As can be seen above, Rite Aid's largest shareholders are mostly comprised of passive index funds and ETFs run by entities such as Vanguard and BlackRock (the only known Rite Aid activist, Highfields, was significantly selling down its stake during Q3 of 2018 after closing its doors to outside investors). Passive funds are notorious for rubber-stamping management decisions and almost never voting against unopposed board slates at annual meetings. In effect, such funds are an entrenched and underperforming board and management's most loyal allies. For example, during fiscal 2018, in the United States, Vanguard voted in favor of (1) incumbent directors a staggering 95% of the time and (2) management-initiated governance proposals 90% of the time, yet supported shareholder-initiated governance proposals just 24% of the time, a shocking disparity (see page 35 of Vanguard's FY 2018 Investment Stewardship Annual Report).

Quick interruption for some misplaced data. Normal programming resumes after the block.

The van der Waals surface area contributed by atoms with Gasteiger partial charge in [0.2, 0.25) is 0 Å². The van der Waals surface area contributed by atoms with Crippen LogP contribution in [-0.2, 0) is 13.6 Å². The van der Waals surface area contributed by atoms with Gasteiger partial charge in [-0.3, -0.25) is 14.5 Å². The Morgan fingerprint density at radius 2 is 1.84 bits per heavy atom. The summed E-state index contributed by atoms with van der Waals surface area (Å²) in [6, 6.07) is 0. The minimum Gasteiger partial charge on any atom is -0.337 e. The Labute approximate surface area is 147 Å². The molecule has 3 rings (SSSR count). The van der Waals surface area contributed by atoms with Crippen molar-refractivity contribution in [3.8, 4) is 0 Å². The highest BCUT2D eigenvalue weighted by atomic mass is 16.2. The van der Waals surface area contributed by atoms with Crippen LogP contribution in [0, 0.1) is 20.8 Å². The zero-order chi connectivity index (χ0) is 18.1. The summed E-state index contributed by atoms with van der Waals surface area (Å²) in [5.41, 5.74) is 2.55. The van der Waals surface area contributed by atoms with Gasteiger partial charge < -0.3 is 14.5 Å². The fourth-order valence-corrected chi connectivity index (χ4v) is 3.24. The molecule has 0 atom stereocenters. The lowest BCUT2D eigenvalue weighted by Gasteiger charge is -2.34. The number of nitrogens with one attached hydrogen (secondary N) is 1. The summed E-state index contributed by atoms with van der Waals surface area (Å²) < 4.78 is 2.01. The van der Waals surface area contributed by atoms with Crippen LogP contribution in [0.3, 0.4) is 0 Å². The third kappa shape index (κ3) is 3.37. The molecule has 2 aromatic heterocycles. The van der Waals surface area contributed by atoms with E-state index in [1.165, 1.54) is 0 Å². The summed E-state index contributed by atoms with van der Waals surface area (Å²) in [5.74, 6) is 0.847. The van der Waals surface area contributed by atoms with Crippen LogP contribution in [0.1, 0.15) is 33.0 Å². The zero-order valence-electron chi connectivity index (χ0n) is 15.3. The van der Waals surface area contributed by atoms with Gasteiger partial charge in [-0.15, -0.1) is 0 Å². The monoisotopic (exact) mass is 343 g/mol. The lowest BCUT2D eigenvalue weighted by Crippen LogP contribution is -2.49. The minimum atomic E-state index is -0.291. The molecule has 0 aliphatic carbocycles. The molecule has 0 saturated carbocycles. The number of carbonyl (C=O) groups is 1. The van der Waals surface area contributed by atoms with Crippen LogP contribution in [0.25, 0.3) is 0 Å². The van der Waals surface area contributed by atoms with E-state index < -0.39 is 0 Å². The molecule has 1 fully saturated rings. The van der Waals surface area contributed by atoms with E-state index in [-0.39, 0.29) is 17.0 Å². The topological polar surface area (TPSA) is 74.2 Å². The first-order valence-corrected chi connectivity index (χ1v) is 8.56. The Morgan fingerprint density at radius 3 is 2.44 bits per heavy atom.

If Rite Aid's shares were delisted from the NYSE, many passive funds would be forced by their own internal rules to divest from Rite Aid stock. For example, the prospectus of the Oppenheimer Global Opportunities Fund, the largest Rite Aid mutual fund holder (with ownership of 4.7% of the outstanding shares), states on page 13 that "the Fund will not invest more than 15% of its net assets in illiquid investments, [which are defined as] investments that do not have an active trading market, or that have legal or contractual limitations on their resale". Suffice it to say that any delisting would cause massive turnover in Rite Aid share ownership, potentially putting hundreds of millions of shares into new (activist?) hands, who we believe would likely be much less willing than the index funds and ETFs to blindly support Rite Aid's incumbent board and management. All the reverse split does is bail out Rite Aid's leadership from a problem of their own creation (a low stock price). If they want to keep passive, loyal (to board and management) shareholders in Rite Aid stock, they should earn this privilege by getting the stock price back up through financial and operational performance, not by simply reducing the number of shares outstanding. Incidentally, with Rite Aid shares down 17% since January 25th, the market has loudly broadcast its negative view of the reverse split proposal.